Impulsivity as a moderator and mediator between life stress and pathological gambling among Chinese treatment-seeking gamblers

Abstract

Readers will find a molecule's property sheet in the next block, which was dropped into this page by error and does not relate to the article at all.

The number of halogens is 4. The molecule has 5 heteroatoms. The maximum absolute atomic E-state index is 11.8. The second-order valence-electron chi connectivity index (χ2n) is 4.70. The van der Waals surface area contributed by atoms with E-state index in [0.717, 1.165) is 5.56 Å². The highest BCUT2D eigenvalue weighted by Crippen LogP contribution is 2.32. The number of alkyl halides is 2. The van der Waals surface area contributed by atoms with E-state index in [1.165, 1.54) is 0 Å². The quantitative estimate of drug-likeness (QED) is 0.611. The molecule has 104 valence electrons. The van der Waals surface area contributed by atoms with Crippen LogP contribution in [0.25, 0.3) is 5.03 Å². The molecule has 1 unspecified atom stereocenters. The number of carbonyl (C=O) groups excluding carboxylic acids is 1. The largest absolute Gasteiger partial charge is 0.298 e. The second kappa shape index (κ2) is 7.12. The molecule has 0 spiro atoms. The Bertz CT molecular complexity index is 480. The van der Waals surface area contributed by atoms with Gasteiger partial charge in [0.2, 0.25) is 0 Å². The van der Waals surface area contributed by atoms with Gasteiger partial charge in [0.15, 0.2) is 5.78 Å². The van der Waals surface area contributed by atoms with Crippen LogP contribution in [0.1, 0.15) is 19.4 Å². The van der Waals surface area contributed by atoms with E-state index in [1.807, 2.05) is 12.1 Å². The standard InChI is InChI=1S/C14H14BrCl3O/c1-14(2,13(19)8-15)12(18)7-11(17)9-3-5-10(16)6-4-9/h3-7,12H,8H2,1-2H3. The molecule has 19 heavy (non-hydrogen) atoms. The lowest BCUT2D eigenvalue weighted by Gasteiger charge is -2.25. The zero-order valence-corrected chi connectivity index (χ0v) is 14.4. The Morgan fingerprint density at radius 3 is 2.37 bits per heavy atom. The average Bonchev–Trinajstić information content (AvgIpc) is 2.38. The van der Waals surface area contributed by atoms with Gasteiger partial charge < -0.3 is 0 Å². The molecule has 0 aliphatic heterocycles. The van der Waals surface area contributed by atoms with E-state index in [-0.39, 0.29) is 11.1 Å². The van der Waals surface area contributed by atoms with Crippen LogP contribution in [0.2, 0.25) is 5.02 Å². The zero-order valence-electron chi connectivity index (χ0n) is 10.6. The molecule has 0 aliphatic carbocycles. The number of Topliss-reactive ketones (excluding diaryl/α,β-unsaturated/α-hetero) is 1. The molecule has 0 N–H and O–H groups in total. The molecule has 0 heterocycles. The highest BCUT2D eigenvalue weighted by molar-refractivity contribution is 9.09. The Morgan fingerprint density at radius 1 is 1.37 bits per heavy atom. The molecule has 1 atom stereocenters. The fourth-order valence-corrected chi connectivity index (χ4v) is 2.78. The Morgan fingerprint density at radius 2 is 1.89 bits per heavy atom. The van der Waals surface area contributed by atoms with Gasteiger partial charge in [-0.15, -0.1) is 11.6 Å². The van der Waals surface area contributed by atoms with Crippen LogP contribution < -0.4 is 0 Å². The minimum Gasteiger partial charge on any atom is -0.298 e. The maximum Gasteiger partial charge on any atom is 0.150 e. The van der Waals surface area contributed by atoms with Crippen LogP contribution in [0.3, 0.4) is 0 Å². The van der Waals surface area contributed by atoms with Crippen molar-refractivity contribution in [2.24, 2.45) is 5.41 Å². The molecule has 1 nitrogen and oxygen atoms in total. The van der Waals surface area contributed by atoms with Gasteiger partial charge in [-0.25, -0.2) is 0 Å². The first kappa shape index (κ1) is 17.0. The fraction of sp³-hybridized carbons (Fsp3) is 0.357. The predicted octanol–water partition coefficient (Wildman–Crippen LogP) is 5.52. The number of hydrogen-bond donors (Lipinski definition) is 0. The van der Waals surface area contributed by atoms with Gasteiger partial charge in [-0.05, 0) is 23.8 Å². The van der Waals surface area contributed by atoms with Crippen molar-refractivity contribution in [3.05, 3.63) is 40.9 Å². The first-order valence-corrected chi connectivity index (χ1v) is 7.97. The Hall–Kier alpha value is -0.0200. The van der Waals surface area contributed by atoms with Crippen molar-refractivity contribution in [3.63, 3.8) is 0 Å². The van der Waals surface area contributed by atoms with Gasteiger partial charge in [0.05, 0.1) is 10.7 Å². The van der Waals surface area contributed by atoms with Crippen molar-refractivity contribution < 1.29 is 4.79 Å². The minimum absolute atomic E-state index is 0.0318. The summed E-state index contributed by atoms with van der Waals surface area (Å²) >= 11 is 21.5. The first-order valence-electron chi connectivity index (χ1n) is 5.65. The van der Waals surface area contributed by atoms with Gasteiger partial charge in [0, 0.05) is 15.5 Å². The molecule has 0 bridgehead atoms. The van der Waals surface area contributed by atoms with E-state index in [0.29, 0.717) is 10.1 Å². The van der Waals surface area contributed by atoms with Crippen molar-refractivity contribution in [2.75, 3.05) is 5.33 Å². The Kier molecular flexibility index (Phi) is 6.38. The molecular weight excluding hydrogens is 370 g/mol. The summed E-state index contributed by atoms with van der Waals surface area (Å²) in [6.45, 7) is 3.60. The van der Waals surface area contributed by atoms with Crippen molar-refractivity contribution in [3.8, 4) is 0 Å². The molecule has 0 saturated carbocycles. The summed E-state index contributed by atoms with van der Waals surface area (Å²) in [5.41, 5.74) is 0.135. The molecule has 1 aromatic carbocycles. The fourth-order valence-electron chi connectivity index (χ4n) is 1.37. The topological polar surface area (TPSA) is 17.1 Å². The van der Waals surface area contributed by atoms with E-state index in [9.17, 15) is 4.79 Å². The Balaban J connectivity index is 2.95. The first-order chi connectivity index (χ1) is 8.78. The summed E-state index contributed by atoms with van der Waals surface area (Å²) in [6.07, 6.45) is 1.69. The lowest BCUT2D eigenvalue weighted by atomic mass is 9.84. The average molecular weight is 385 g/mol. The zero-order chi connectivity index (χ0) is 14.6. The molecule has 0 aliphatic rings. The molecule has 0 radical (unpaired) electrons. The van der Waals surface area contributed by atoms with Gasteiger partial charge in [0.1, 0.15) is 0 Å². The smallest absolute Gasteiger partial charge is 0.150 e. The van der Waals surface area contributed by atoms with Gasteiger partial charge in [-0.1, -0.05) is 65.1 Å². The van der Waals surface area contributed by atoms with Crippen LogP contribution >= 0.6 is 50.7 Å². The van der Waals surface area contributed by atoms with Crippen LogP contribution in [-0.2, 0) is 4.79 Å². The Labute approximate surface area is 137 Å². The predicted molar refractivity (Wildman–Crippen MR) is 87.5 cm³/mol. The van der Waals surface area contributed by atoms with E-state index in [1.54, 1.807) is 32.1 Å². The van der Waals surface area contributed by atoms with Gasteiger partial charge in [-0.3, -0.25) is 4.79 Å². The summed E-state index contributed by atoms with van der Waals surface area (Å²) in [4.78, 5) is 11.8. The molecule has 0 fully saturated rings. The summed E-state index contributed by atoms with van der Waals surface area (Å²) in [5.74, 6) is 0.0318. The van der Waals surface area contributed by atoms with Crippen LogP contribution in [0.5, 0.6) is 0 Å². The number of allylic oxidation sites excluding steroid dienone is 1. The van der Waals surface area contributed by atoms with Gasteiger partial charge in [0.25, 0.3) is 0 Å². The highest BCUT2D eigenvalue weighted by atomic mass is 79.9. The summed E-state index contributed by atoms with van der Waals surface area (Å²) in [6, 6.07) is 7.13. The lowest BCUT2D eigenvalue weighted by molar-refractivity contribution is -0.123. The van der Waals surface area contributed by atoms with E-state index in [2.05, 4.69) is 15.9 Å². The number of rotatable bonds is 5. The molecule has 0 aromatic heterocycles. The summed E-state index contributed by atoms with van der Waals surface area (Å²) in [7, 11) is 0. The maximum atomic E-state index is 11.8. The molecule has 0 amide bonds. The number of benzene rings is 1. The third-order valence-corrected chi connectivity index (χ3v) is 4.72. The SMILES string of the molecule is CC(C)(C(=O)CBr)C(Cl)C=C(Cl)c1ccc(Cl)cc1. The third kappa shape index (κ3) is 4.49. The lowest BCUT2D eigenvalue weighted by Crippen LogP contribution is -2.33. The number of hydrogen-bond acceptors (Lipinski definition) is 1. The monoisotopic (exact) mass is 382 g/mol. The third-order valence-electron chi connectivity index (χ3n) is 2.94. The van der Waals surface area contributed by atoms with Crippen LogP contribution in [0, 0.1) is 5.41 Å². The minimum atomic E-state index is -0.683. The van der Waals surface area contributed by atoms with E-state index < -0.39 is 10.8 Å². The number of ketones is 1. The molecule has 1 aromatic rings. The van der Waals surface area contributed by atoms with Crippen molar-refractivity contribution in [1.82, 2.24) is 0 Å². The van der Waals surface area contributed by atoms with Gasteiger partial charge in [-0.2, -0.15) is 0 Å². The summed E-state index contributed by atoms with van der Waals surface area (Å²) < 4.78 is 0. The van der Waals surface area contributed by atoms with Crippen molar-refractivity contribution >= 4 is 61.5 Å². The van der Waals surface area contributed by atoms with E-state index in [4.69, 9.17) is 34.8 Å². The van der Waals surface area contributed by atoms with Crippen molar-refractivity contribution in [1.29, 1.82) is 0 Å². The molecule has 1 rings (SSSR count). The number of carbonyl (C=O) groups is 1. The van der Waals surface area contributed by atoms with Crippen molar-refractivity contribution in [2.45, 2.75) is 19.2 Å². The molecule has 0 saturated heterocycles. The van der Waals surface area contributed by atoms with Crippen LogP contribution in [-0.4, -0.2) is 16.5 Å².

This study examined the role of impulsivity and its interplay with gambling correlates in influencing the severity of pathological gambling in Chinese societies. It also investigated the extent to which impulsivity would moderate and/or mediate the relationship between life stress and pathological gambling in 94 Chinese treatment-seeking gamblers. Results of a hierarchical regression analysis showed that years of gambling, life stress, and impulsivity were significant correlates of pathological gambling. Post-hoc analyses of a significant impulsivity x life stress 2-way interaction effect indicated that life stress was significantly associated with pathological gambling among participants with low impulsivity only, whereas pathological gambling remained high regardless of the stress level among participants with high impulsivity. Bootstrapping results also showed that impulsivity partially mediated the influence of life stress on pathological gambling. Findings have implications for gambling treatment programs.

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